### Examining curriculum expectations

Students will:

• verify, through investigation facilitated by dynamic geometry software, geometric properties and relationships involving two-dimensional shapes, and apply the results to solving problems.

What might instructional activity look like that addresses this expectation?

How would we assess students with respect to this expectation?

### Examining curriculum expectations

Students will:

• determine the formula for the sum of an arithmetic or geometric series, through investigation using a variety of tools (e.g., linking cubes, algebra tiles, diagrams, calculators)and strategies (e.g., patterning; connecting the steps in a numerical example to the steps in the algebraic development), and apply the formula to calculate the sum of a given number of consecutive terms (OME, 2007, p. 51)

What might instructional activity look like that addresses this expectation?

How would we assess students with respect to this expectation?

Work with a partner(s) and decide on one of the grade expectations presented.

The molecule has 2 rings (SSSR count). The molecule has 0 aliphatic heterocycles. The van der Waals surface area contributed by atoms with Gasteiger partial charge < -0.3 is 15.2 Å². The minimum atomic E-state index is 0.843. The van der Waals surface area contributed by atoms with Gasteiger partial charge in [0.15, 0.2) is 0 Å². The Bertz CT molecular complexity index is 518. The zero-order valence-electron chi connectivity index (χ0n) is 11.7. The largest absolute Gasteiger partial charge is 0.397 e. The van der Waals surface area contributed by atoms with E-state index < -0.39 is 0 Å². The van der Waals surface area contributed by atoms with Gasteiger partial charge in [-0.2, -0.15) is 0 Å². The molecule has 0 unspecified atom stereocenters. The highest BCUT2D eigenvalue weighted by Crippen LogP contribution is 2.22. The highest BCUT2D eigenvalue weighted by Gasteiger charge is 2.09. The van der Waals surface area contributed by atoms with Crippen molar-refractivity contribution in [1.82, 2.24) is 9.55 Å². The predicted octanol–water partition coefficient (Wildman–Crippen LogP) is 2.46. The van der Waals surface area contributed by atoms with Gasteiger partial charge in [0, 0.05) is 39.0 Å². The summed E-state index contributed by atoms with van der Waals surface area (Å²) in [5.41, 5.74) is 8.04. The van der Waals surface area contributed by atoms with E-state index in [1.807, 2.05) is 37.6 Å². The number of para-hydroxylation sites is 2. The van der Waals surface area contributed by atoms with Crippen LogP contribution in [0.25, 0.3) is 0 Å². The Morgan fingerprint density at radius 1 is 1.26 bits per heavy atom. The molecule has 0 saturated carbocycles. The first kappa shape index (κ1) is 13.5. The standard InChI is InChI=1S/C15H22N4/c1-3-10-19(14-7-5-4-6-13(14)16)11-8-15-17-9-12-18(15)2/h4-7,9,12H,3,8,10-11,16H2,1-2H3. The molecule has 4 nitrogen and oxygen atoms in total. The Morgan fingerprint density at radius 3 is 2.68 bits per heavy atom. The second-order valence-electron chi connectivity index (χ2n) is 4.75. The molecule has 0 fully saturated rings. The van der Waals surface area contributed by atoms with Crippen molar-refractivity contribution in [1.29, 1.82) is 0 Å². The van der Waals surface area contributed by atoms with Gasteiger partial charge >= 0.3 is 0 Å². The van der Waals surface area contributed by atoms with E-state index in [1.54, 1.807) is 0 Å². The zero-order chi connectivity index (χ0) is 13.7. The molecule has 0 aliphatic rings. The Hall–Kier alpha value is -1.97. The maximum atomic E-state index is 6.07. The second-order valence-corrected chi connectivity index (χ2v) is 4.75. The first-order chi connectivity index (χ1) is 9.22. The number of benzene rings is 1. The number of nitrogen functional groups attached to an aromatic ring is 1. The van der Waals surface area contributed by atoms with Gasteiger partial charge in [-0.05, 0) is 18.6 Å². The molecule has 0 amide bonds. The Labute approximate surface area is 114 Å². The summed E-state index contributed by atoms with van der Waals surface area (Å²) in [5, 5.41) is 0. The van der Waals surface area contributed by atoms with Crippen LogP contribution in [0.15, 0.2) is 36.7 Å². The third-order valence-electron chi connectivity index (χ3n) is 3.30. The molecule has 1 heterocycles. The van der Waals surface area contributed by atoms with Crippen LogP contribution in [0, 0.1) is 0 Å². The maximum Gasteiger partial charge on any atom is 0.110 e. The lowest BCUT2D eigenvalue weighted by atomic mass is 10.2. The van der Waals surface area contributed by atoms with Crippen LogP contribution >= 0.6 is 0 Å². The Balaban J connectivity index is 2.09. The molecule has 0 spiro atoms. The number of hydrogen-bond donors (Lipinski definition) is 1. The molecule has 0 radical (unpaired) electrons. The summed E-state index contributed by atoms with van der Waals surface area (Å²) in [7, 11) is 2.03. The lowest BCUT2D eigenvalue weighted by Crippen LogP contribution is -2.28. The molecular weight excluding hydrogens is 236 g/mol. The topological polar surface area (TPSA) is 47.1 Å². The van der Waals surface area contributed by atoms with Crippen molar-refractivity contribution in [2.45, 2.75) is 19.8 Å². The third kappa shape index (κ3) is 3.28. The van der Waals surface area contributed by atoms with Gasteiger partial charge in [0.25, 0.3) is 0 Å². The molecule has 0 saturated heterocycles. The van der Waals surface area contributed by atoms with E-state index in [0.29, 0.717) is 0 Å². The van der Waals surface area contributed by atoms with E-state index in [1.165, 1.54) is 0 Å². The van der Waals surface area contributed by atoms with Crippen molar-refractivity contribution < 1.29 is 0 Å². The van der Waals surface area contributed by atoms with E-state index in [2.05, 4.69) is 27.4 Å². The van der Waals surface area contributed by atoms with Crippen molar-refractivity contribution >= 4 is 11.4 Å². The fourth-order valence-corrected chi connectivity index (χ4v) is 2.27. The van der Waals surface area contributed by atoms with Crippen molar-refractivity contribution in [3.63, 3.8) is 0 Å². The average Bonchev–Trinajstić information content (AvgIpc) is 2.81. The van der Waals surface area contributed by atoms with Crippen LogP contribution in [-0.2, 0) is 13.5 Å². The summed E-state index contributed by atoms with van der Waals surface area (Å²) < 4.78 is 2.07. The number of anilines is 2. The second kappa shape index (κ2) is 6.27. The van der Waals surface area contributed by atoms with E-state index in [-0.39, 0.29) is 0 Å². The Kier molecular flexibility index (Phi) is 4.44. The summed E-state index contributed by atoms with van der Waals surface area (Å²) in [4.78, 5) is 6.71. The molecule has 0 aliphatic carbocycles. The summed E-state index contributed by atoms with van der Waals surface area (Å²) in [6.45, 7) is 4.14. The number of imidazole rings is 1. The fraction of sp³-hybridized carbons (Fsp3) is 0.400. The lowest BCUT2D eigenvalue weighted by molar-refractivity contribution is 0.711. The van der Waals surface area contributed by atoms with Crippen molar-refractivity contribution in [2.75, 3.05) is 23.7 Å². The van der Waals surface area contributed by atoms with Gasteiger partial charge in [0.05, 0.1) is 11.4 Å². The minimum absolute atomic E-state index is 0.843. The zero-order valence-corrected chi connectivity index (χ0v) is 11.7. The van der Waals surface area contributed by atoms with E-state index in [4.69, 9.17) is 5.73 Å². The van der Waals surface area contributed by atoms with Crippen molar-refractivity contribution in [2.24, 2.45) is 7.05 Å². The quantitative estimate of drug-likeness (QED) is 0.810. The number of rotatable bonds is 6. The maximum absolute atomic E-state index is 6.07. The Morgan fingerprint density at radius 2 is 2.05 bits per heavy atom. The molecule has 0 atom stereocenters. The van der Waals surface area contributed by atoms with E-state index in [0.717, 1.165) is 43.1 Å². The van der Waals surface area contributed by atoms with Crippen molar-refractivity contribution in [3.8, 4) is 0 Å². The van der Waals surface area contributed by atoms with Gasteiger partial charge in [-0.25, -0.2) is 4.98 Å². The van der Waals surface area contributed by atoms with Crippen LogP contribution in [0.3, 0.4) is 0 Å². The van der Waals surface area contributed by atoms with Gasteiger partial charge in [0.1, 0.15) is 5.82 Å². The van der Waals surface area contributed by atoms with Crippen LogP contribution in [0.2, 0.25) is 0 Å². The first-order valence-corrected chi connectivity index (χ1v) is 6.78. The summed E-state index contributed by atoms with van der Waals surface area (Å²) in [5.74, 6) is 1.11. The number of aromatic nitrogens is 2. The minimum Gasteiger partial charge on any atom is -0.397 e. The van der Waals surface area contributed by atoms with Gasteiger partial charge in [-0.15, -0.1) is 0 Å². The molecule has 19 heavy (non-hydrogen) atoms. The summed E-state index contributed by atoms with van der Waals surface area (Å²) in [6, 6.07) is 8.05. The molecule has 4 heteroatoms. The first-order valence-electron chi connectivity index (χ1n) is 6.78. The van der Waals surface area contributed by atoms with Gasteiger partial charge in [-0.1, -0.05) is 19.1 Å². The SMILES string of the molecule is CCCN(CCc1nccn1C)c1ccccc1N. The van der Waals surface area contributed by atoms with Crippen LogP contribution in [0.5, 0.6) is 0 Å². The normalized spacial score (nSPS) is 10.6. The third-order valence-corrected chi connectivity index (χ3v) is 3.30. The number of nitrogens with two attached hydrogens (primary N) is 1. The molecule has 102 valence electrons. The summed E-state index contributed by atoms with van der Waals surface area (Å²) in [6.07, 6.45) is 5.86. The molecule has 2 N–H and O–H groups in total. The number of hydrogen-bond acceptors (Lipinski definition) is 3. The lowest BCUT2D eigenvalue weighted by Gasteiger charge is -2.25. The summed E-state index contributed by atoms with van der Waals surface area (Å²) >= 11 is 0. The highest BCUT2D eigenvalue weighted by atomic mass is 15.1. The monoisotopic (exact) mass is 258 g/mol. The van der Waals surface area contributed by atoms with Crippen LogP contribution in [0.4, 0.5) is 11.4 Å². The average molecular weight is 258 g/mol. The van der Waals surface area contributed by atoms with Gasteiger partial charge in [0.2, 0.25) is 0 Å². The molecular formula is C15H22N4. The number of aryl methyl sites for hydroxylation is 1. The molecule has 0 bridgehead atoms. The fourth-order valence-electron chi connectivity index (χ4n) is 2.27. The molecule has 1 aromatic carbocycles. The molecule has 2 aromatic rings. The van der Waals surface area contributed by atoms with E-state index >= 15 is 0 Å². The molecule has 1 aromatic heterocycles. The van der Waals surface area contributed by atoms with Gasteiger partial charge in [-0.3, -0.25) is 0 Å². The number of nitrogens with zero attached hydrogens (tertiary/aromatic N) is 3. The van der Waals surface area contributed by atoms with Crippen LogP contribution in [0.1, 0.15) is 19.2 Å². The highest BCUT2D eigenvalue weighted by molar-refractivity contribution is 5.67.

Discuss

What might instructional activity look like that addresses this expectation?

How would we assess students with respect to this expectation?

### Dilemmas

• In my coaching role, I often hear the question, "This teaching through problem solving is fine and I can see the benefits to my students. How do I assess it? How do I keep track of everything?" This is a very good question because if teachers struggle with this aspect of teaching through PS, then they will be unlikely to persist with it because the assessment is too unwieldy.

• I find that it is a real challenge for teachers to identify the types of questions in relation to the achievement chart in mathematics.

### Dilemmas in alignment

In a discussion on collaborative assessment, teachers who have students engage in collaborative problem solving tasks as part of instruction wonder whether and how they can assess students in such a collaborative setting.

This led to a discussion of

The value of aligning instruction and assessment

Whether one is “allowed” to do this for a summative task

What this might look like in practice

What do you think?

Conceptual

Political

Pedagogical